SCRAM: New Watchdogs for Drunk Drivers

Drunk driving has become a problem of epic proportion, with alcohol-related traffic incidents stubbornly resisting government efforts to curb them. You’ve heard about MADD (Mothers Against Drunk Driving), SADD (Students Against Destructive Decisions), and AA (Alcoholics Anonymous).

You’ve seen commercials about talking to your kids, insurance premiums going up, and victim support groups. The laws have gotten stricter, but just how exactly can society get a grip on this terrible problem?

One answer is the SCRAM (Secure Continuous Remote Alcohol Monitor) ankle bracelet.

This device is similar to the ankle bracelet law enforcement currently uses to monitor sex offenders and other persons that are under “house-arrest”.

Except that it does not keep people at home: it is worn 24 hours a day and can be monitored via the Internet at a 900MHz radio frequency, and allows the convicted person to move about normally in their daily lives. The big difference is that it constantly monitors their blood alcohol level and can be set up to take as many as 48 tests per day without the wearer’s knowledge!

The SCRAM transdermal ankle bracelet is attached to the offender’s ankle and is not removed until their sentence has been completed. It is tamper-resistant and sends reports around the clock to the probation officer and the SCRAM headquarters with a bar chart result. There is a modem that is placed in the offender’s home and when the wearer is within range of the modem, all reports are relayed immediately to the monitor.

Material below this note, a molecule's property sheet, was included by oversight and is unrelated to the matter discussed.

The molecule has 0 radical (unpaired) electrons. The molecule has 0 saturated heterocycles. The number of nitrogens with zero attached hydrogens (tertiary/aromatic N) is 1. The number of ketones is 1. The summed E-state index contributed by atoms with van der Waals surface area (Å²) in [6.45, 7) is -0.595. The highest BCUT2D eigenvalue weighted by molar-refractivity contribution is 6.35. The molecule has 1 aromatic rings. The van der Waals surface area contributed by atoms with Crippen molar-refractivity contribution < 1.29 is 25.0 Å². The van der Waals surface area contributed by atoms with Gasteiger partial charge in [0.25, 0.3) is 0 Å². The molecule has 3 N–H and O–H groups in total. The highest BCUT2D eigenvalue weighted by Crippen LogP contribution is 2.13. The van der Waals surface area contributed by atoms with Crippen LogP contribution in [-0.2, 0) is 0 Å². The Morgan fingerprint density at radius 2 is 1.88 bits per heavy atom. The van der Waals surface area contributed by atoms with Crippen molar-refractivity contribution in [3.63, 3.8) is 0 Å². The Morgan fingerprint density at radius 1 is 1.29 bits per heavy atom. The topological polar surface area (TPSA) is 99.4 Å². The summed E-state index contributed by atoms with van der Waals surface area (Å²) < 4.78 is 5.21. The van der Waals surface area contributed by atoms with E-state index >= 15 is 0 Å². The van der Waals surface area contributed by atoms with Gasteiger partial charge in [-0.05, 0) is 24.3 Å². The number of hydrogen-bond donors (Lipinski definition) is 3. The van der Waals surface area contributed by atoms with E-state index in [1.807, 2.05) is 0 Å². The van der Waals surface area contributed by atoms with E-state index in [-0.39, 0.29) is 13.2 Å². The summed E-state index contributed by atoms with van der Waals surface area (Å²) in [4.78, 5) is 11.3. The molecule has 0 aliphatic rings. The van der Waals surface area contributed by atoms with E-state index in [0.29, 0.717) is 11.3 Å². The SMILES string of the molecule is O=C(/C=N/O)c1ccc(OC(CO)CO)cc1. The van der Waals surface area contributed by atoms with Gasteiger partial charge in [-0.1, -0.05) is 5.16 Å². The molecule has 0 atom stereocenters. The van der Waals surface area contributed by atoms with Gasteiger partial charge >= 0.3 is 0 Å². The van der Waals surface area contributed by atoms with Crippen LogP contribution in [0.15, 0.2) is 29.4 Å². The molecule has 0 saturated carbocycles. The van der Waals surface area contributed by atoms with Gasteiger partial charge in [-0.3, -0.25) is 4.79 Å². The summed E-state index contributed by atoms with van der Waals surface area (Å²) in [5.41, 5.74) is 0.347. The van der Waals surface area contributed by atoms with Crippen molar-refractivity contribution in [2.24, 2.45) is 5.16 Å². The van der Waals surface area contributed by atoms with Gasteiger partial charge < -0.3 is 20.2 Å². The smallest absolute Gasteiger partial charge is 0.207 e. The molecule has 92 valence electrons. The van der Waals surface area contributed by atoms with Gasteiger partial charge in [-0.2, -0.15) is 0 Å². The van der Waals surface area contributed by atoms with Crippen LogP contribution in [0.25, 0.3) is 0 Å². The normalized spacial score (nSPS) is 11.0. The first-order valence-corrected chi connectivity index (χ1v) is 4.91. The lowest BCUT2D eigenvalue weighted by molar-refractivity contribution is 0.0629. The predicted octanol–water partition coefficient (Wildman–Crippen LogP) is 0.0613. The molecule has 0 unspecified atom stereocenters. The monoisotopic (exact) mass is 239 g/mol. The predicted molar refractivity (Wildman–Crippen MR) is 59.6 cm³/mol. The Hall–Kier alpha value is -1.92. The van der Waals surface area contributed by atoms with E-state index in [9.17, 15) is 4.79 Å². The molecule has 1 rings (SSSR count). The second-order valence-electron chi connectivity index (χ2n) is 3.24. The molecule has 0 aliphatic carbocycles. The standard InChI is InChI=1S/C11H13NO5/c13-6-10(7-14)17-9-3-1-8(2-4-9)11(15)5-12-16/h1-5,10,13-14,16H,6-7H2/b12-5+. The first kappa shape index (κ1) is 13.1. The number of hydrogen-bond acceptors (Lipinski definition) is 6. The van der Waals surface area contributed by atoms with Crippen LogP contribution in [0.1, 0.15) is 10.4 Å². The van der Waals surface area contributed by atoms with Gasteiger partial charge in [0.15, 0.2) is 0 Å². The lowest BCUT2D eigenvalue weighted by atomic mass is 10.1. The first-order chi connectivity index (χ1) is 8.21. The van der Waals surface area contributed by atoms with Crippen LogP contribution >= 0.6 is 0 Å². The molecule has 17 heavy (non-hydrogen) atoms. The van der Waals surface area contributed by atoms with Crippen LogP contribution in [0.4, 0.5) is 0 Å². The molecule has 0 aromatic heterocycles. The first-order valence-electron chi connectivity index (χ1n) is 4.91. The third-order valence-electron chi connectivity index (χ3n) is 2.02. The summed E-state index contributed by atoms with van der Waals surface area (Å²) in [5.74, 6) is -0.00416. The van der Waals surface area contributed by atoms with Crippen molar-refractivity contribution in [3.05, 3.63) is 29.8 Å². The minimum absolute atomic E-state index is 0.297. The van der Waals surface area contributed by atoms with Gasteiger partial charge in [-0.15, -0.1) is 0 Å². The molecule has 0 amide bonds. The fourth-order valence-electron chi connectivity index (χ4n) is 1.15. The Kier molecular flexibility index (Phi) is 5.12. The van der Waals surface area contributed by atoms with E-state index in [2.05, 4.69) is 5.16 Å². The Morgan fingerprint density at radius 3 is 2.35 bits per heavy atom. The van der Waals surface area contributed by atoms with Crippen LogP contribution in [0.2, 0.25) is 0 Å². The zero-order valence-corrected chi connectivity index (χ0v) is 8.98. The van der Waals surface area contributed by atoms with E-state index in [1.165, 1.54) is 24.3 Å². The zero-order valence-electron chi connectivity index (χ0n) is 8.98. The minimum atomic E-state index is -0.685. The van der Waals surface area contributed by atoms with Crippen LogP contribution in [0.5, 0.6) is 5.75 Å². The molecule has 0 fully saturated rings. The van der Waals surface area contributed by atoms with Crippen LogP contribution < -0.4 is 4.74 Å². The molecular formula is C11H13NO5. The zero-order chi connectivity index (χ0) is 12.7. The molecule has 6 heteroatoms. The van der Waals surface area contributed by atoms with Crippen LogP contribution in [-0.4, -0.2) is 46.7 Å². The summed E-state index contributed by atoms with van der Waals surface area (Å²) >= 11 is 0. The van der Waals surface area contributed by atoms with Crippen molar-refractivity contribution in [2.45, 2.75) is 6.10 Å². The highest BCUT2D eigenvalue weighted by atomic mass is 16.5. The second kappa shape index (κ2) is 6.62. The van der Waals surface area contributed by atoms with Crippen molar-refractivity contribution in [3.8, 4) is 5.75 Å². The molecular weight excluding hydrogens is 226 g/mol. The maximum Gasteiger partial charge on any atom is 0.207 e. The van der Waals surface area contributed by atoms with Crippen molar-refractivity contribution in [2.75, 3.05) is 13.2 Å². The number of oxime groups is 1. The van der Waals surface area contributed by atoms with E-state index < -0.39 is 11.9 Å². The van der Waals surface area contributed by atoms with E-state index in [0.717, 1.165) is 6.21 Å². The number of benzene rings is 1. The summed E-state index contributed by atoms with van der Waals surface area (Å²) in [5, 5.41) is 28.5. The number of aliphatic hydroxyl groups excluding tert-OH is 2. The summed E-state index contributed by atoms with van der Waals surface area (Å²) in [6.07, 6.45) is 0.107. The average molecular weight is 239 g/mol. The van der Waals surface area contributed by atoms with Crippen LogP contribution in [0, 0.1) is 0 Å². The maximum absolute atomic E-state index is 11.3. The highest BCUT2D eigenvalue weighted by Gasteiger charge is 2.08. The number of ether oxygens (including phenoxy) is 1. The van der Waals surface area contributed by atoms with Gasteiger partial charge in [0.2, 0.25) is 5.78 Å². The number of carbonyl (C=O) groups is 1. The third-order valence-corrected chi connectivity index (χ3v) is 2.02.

This bracelet helps authorities determine the alcohol use of offenders and is rapidly becoming commonplace in drunk driving conviction sentences. It measures the molecules of ethanol coming off the body; 5% of everything you drink comes off the body in the form of perspiration.

The tool is an important part of the defense arsenal against alcohol abusers. Some people may argue that this is a case of “big brother” invasion on personal privacy, but you must consider the fact that they would not be “invaded” if they had used alcohol responsibly or avoided it altogether.

SCRAM ankle bracelets are here to stay. Probation and Parole officers swear by them as being invaluable to them as a job aid. These devices are being used for first-time offenders, not just the repeating criminals, so it can apply to anyone that drinks and drives…and gets caught.

Ultimately, however, it’s better to stop drunks between the bar and the car, also known as “intervention at the point of consumption” than to deal with the drunk driver after the fact.